Study: Preparing for Affordable Care Act Meant Better Care for Patients in California

July 13, 2017

One of the goals of the ACA has been to move providers toward a system of value-based care – essentially providing extra incentives to ensure that patients receive better coordinated care delivery. Photo: Thinkstock

 

By Ron Shinkman

California is one of several states that prepared for health care reform for years before the Affordable Care Act rolled out in 2014. A new study by the UCLA Center for Health Policy Research suggests that the early rollout has had some striking results.

The state was awarded $3.3 billion in federal funding to bolster their Medicaid program, the federal health insurance program for low-income people (called Medi-Cal in California), between late 2010 and the end of 2015. The Medi-Cal funds were divided among 17 health care systems operated by either county health departments or the University of California, and used to establish new practices for better patient care. Since then, the overall mortality rate among sepsis patients at public hospitals decreased by nearly 20 percent and the stroke mortality rate by nearly 40 percent, according to data reported by the hospitals.

The hospitals and clinics that received the grant money agreed to improve their outpatient services and urgent care, redesign inpatient care delivery in at least two areas, improve the quality of care for patients with HIV or AIDS, and improve the overall health of their patients.

One of the goals of the ACA has been to move providers toward a system of value-based care – essentially providing extra incentives to ensure that patients receive better coordinated care delivery. It has done so by fostering the creation of accountable care organizations and bundled payment initiatives to reduce the costs of expensive procedures such as joint replacement surgeries, among other initiatives.

Some county departments were also able to completely revamp their delivery of outpatient primary care by assigning Medi-Cal patients in their system to a team of caregivers that included a primary care physician and staff coordinating their care.

A few of the larger providers participating in the waiver received $100 million or more annually during the five years. That inflow of cash helped marshal resources, according to Nadereh Pourat, director of research at the UCLA center and leader of the evaluation project.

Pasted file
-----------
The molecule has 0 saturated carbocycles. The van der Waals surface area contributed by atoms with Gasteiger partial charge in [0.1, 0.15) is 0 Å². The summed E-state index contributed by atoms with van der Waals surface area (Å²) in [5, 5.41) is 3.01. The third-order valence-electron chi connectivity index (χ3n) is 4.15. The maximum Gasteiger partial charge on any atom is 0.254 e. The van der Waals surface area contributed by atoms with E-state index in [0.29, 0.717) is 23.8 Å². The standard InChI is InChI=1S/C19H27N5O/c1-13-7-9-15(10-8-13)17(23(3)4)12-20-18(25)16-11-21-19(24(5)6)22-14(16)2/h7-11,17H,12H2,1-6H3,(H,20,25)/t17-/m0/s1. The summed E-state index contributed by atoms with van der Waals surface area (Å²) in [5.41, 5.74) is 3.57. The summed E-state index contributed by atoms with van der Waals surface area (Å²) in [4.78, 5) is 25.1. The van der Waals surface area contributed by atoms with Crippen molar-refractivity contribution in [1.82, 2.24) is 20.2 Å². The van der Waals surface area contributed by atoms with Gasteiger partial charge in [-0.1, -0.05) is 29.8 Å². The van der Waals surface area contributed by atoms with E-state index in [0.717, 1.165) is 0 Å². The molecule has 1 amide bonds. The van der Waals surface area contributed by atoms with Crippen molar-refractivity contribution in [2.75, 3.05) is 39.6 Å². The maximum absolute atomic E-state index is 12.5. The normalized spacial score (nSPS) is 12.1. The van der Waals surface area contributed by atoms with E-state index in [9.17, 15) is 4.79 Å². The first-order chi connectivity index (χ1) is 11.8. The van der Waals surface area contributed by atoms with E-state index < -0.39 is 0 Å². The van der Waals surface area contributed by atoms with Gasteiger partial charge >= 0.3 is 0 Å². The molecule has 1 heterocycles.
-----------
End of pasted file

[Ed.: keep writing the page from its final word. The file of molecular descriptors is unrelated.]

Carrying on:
“They were able to hire new staff, train new staff and get buy-in from providers,” she said. “The money made it a lot easier to get everyone motivated.”

UCSF Health, which received $110 million in federal funds, created a surveillance algorithm within its electronic medical record system that alerts both nurses and doctors if there are warning signs of sepsis in patients. The condition can cause systemic organ failure and is deadly in about 50 percent of all cases if it’s not detected in its earliest stages. The new system enabled UCSF to cut its sepsis mortality rate from 27 percent to 18 percent, a drop of one-third during the waiver, a reduction of more than one-third following the bump in funding.

Neighboring San Mateo County, which operates a 228-bed hospital, received about $70 million. The hospital cut its sepsis mortality rate in half, from 58 percent to 29 percent. According to San Mateo County Chief Medical Officer Susan Fernyak, the hospital screened every new admission and every patient in the intensive care unit to evaluate their sepsis risk. Appropriate testing and care was ordered if a patient was considered at risk for developing the condition.

San Mateo County also used a share of the funds to convert their outpatient clinics into patient-centered medical homes, ensuring coordinated care. San Mateo County placed 45,000 residents into medical homes, Fernyak said.

The Los Angeles County Department of Health Services – the largest public health system in California with four hospitals and 19 outpatient health care centers – took the medical home concept even further. It used part of the $1.1 billion it received to place 450,000 patients into medical homes. Each patient’s care is supervised by a nurse care manager, a nurse care coordinator and certified medical assistant. Communications about each patient take place within an electronic messaging platform that records any care they receive directly into the county’s EMR system.

L.A. County had “no primary care infrastructure, no EMR system, no disease registry…we didn’t have anything,” said Christina Ghaly, the system’s chief operations officer. “When you send the patients to primary care, the whole point is continuity.”

L.A. County also created a medical home specifically for patients who are HIV-positive or have AIDS. Nearly a third of those patients had formal care plans in place by the end of the evaluation period, nearly every patient was being screened for hepatitis B (about 10 percent of HIV patients also have hepatitis B), and 80 percent of patients were undergoing smoking cessation counseling (HIV/AIDS patients are at higher risk of smoking-related strokes and heart attacks than the general population).

The providers receiving additional funds also made gains in population health, but they were uneven. More than half of the patients in the public health systems were counseled on tobacco cessation by the end of the waiver, up nearly 50 percent prior to the waiver and triple the national rate. But the rates of diabetic patients whose blood was being closely monitored did not budge, nor did the rates of monitoring for hypertension.

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